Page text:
Less than a day after a crowd of protesters toppled a Confederate statue outside a Durham, NC, courthouse, law enforcement officials have announced plans to seek criminal charges against those responsible.
“I am grateful the events that unfolded Monday evening did not result in serious injury or the loss of life, but the planned demonstration should serve as a sobering example of the price we all pay when civil disobedience is no longer civil,” Durham County Sheriff Mike Andrews said in a lengthy statement to the local Indy Week newspaper.
Noting that his staff had met with “community partners” before Monday afternoon’s protest, which resulted in the toppling of a monument to Confederate soldiers, Andrews explained that “collectively, we decided that restraint and public safety would be our priority” during the event itself.
But, Andrews continued:
As the Sheriff, I am not blind to the offensive conduct of some demonstrators nor will I ignore their criminal conduct. With the help of video captured at the scene, my investigators are working to identify those responsible for the removal and vandalism of the statue.
Praising his officers for their “great restraint and respect for the constitutional rights of the group expressing their anger and disgust for recent events in our country,” Andrews went on to say that he will begin seeking input from community leaders to develop plans to address future protests.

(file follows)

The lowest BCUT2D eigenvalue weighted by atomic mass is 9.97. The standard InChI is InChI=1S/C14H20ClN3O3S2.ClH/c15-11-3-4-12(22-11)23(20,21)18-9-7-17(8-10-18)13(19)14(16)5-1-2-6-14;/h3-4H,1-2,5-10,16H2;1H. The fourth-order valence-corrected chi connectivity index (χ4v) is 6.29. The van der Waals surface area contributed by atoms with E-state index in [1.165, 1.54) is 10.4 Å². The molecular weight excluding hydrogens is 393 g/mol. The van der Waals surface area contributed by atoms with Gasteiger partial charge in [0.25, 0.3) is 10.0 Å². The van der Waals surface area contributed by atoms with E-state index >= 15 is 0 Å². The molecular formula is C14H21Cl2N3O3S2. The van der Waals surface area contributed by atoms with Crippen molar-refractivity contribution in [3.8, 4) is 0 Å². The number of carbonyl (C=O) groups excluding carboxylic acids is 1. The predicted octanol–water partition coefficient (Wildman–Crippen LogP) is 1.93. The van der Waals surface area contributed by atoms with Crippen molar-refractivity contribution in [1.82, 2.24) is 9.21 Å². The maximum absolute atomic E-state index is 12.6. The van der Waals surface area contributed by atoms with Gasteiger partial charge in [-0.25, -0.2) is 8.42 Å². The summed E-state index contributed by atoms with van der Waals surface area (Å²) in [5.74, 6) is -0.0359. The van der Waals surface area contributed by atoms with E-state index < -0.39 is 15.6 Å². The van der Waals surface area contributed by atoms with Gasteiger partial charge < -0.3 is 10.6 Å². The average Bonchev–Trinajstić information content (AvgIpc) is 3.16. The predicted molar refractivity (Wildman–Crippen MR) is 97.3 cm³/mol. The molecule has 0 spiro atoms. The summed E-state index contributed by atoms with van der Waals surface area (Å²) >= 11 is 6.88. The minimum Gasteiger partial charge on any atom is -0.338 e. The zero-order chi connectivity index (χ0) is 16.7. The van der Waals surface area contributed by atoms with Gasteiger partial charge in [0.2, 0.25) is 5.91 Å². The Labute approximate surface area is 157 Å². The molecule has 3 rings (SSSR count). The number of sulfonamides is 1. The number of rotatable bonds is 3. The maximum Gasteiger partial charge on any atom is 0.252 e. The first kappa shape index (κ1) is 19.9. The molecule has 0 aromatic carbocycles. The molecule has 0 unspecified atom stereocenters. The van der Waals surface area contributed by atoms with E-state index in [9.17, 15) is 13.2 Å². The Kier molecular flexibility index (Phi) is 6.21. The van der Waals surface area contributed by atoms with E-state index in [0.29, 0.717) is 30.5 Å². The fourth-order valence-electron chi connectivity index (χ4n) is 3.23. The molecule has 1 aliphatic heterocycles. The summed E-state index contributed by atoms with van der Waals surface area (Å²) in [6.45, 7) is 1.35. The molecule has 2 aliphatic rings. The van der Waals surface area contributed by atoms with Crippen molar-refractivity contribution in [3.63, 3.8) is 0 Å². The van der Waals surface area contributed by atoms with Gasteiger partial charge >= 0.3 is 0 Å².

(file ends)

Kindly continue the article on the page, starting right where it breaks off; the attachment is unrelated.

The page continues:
The threat to prosecute those responsible for tearing down a symbol of hate and bigotry was met with an offer for pro-bono defense from North Carolina attorney T. Gregg Doucette, who described the monument as a “statue to terrorists.”
At one point during Monday afternoon’s protests, local authorities covered the statue with cooking oil to impede activists trying to scale the monument. It is unclear whether or not Sheriff Andrews’ officers were involved in that effort.
In a tweet on Monday night, North Carolina’s Democratic Governor Roy Cooper denounced the weekend’s domestic terror attack in Charlottesville, VA, but also criticized the activists responsible for toppling the statue.
According to WRAL, North Carolina’s General Assembly passed legislation in 2015 to prevent the removal or relocation of any state monuments or statues without legislative approval.
So far, no arrests stemming from Monday’s protest have been made.